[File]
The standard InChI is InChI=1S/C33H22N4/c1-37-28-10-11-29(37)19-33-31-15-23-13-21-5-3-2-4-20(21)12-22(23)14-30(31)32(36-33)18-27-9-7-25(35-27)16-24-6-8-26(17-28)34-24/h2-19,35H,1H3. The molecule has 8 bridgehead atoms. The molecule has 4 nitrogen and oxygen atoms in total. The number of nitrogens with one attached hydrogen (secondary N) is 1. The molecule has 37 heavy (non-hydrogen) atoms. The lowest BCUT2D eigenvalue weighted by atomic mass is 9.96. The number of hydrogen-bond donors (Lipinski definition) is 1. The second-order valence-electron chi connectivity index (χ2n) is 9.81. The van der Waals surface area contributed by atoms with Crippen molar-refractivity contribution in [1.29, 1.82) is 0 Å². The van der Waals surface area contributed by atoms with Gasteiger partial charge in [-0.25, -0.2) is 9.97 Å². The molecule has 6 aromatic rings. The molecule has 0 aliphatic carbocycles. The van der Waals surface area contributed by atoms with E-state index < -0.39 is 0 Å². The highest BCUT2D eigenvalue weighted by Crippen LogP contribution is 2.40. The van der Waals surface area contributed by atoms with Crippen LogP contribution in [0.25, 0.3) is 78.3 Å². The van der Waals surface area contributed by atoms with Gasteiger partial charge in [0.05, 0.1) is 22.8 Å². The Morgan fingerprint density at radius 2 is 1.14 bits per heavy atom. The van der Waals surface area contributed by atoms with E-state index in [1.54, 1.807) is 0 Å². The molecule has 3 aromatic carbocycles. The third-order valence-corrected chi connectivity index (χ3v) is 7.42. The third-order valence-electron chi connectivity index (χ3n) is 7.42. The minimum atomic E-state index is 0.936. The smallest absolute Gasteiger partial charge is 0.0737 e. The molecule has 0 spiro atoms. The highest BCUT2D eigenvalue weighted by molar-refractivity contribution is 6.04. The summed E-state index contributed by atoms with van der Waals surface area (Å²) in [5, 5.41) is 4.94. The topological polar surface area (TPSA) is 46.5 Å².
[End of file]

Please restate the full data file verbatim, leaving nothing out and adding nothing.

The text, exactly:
The standard InChI is InChI=1S/C33H22N4/c1-37-28-10-11-29(37)19-33-31-15-23-13-21-5-3-2-4-20(21)12-22(23)14-30(31)32(36-33)18-27-9-7-25(35-27)16-24-6-8-26(17-28)34-24/h2-19,35H,1H3. The molecule has 8 bridgehead atoms. The molecule has 4 nitrogen and oxygen atoms in total. The number of nitrogens with one attached hydrogen (secondary N) is 1. The molecule has 37 heavy (non-hydrogen) atoms. The lowest BCUT2D eigenvalue weighted by atomic mass is 9.96. The number of hydrogen-bond donors (Lipinski definition) is 1. The second-order valence-electron chi connectivity index (χ2n) is 9.81. The van der Waals surface area contributed by atoms with Crippen molar-refractivity contribution in [1.29, 1.82) is 0 Å². The van der Waals surface area contributed by atoms with Gasteiger partial charge in [-0.25, -0.2) is 9.97 Å². The molecule has 6 aromatic rings. The molecule has 0 aliphatic carbocycles. The van der Waals surface area contributed by atoms with E-state index < -0.39 is 0 Å². The highest BCUT2D eigenvalue weighted by Crippen LogP contribution is 2.40. The van der Waals surface area contributed by atoms with Crippen LogP contribution in [0.25, 0.3) is 78.3 Å². The van der Waals surface area contributed by atoms with Gasteiger partial charge in [0.05, 0.1) is 22.8 Å². The Morgan fingerprint density at radius 2 is 1.14 bits per heavy atom. The van der Waals surface area contributed by atoms with E-state index in [1.54, 1.807) is 0 Å². The molecule has 3 aromatic carbocycles. The third-order valence-corrected chi connectivity index (χ3v) is 7.42. The third-order valence-electron chi connectivity index (χ3n) is 7.42. The minimum atomic E-state index is 0.936. The smallest absolute Gasteiger partial charge is 0.0737 e. The molecule has 0 spiro atoms. The highest BCUT2D eigenvalue weighted by molar-refractivity contribution is 6.04. The summed E-state index contributed by atoms with van der Waals surface area (Å²) in [5, 5.41) is 4.94. The topological polar surface area (TPSA) is 46.5 Å².